I was very excited last week when this short video from 37 Signals showed up in my inbox promoting their new book REMOTE – Office Not Required. Take a few minutes and watch it as they talk about all the things I’ve long championed as the advantages of embracing and working in The Anywhere Office® – especially with regards to lifestyle compatibility and productivity.
If you’ve read the articles I post on this blog it should come as no surprise to you that I loved the NY Times Bestseller REWORK written by Jason Fried and David Heinemeier Hansson of 37 Signals (the company that created the popular online collaboration and project management software Basecamp). In REWORK they challenge the usual thoughts and paradigm about work, meetings and what you need to run a successful company. It really changes the way you think about running a business in today’s world of work.
Well it looks like Jason and David have done it again this week with the release of their new book called REMOTE – Office Not Required. This book speaks more directly to the concept of The Anywhere Office® that we discuss and celebrate here on this blog. This short blurb about their book says it all:
As an employer, restricting your hiring to a small geographic region means you’re not getting the best people you can. As an employee, restricting your job search to companies within a reasonable commute means you’re not working for the best company you can. REMOTE, the new book by 37signals, shows both employers and employees how they can work together, remotely, from any desk, in any space, in any place, anytime, anywhere.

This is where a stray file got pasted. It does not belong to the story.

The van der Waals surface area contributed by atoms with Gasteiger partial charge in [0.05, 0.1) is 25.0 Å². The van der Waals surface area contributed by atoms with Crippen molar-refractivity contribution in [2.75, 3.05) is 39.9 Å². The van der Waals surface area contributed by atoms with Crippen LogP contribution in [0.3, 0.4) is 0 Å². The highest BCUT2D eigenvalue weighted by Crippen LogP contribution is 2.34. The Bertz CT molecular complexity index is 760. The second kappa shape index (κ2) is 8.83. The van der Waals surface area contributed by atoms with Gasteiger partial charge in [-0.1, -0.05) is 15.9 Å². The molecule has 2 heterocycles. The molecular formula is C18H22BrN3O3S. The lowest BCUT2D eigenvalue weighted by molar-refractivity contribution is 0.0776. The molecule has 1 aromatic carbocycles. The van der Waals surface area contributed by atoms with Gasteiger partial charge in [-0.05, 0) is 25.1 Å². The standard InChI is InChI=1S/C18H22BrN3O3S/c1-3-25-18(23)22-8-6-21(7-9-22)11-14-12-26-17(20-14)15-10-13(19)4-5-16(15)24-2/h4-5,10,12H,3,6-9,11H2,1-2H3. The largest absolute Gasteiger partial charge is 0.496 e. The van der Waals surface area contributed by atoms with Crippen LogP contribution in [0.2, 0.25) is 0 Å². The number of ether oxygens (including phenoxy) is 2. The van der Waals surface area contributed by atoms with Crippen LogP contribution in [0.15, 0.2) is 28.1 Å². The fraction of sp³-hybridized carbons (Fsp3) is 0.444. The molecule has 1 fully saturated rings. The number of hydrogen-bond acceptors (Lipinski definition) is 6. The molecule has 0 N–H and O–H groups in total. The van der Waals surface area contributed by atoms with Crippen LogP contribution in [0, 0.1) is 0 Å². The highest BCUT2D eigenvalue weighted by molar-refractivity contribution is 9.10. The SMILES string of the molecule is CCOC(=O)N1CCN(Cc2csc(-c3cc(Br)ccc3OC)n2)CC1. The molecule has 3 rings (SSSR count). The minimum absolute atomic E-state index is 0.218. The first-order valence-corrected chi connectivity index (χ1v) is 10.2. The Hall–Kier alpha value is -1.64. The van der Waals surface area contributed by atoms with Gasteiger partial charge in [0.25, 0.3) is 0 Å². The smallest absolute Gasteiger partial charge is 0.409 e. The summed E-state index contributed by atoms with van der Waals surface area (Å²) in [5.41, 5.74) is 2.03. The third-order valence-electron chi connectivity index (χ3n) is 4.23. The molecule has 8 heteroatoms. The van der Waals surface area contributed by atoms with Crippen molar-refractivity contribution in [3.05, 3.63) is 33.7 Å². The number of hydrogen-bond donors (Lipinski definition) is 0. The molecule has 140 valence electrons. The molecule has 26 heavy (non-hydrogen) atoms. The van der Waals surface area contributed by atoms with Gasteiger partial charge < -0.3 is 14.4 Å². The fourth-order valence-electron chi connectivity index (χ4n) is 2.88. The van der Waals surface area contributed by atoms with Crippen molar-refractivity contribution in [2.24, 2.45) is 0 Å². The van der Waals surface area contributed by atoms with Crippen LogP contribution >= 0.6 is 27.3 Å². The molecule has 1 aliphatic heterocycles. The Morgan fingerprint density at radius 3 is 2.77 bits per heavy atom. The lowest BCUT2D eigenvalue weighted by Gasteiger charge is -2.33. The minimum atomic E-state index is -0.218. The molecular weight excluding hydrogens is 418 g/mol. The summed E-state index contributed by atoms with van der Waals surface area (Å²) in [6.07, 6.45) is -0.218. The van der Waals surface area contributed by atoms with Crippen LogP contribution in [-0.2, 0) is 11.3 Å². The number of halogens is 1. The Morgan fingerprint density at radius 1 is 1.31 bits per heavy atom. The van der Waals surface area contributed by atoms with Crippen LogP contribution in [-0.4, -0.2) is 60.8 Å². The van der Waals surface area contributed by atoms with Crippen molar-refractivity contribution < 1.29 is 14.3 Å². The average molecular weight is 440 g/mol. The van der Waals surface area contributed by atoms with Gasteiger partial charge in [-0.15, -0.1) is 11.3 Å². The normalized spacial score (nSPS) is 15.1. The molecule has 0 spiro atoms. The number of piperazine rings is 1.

Melanie Slaugh, a reader of our blog and host of MyISPFinder, recently published a great article examining some of the real challenges of telecommuting or working remotely from the office.
Being aware that issues like this exist allows you to plan for how to address them. It is also important that remote workers and their managers and principles are able to have open communication about how and where they are struggling so that the distributed work or virtual team process can be improved and refined over time.
Are there other universal disadvantages any one else has experienced while working remotely? Leave your comments below.
The infographic below shows the cost of commuting in both finances and time – then extrapolates the cost over a 10 year period for an eye-opening revelation. Thanks to Jessica Anderson for sharing this infographic she helped to create.
The numbers on this graphic remind me of a lightbulb moment I had many years ago while sitting in traffic during my daily commute to my job in New Jersey. I, also, took a moment to do the math and realized how much time I was losing just getting back and forth to my physical office.
That realization was the proverbial “straw that broke the camel’s back” which has led to over 18 years of me helping people be more mobile and work in The Anywhere Office.
Take a look and be prepared for a shock:
Click image to enlarge
Via: Streamline Refinance
A bit sickening when you think about it, huh? Amazing that so many companies still insist on having everyone in a central office when it really isn’t necessary considering these costs.
Post a comment below and share your thoughts!
I had the pleasure of recently interviewing Pat Katepoo – a flexible work advisor and the founder of WorkOptions.com. Pat is the developer of a series of Flexible Work Proposal Packages which have equipped thousands of professionals to negotiate the flexible work arrangement they want.